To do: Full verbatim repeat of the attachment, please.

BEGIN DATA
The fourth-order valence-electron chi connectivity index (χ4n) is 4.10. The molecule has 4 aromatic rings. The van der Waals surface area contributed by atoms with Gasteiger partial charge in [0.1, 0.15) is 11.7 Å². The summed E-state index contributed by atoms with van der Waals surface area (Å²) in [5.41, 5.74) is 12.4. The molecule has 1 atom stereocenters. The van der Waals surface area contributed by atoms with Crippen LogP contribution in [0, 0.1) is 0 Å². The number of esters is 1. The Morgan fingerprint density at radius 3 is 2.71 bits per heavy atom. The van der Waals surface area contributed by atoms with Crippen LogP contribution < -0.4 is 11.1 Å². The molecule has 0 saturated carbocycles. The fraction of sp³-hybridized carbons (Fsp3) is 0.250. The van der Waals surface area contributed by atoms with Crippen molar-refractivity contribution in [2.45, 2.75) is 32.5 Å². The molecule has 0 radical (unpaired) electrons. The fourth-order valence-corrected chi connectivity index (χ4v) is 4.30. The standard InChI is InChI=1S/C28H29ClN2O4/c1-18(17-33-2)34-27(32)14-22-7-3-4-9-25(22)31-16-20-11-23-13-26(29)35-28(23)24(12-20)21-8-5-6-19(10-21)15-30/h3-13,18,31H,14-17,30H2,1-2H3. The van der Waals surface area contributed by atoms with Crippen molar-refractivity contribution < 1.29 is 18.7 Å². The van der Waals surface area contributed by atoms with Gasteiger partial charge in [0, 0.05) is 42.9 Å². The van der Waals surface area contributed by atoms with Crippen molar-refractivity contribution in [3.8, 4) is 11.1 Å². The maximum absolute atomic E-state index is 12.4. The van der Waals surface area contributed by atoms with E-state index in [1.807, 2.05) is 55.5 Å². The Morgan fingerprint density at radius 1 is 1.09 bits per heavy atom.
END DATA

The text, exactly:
The fourth-order valence-electron chi connectivity index (χ4n) is 4.10. The molecule has 4 aromatic rings. The van der Waals surface area contributed by atoms with Gasteiger partial charge in [0.1, 0.15) is 11.7 Å². The summed E-state index contributed by atoms with van der Waals surface area (Å²) in [5.41, 5.74) is 12.4. The molecule has 1 atom stereocenters. The van der Waals surface area contributed by atoms with Crippen LogP contribution in [0, 0.1) is 0 Å². The number of esters is 1. The Morgan fingerprint density at radius 3 is 2.71 bits per heavy atom. The van der Waals surface area contributed by atoms with Crippen LogP contribution < -0.4 is 11.1 Å². The molecule has 0 saturated carbocycles. The fraction of sp³-hybridized carbons (Fsp3) is 0.250. The van der Waals surface area contributed by atoms with Crippen molar-refractivity contribution in [2.45, 2.75) is 32.5 Å². The molecule has 0 radical (unpaired) electrons. The fourth-order valence-corrected chi connectivity index (χ4v) is 4.30. The standard InChI is InChI=1S/C28H29ClN2O4/c1-18(17-33-2)34-27(32)14-22-7-3-4-9-25(22)31-16-20-11-23-13-26(29)35-28(23)24(12-20)21-8-5-6-19(10-21)15-30/h3-13,18,31H,14-17,30H2,1-2H3. The van der Waals surface area contributed by atoms with Crippen molar-refractivity contribution < 1.29 is 18.7 Å². The van der Waals surface area contributed by atoms with Gasteiger partial charge in [0, 0.05) is 42.9 Å². The van der Waals surface area contributed by atoms with Crippen molar-refractivity contribution in [3.8, 4) is 11.1 Å². The maximum absolute atomic E-state index is 12.4. The van der Waals surface area contributed by atoms with E-state index in [1.807, 2.05) is 55.5 Å². The Morgan fingerprint density at radius 1 is 1.09 bits per heavy atom.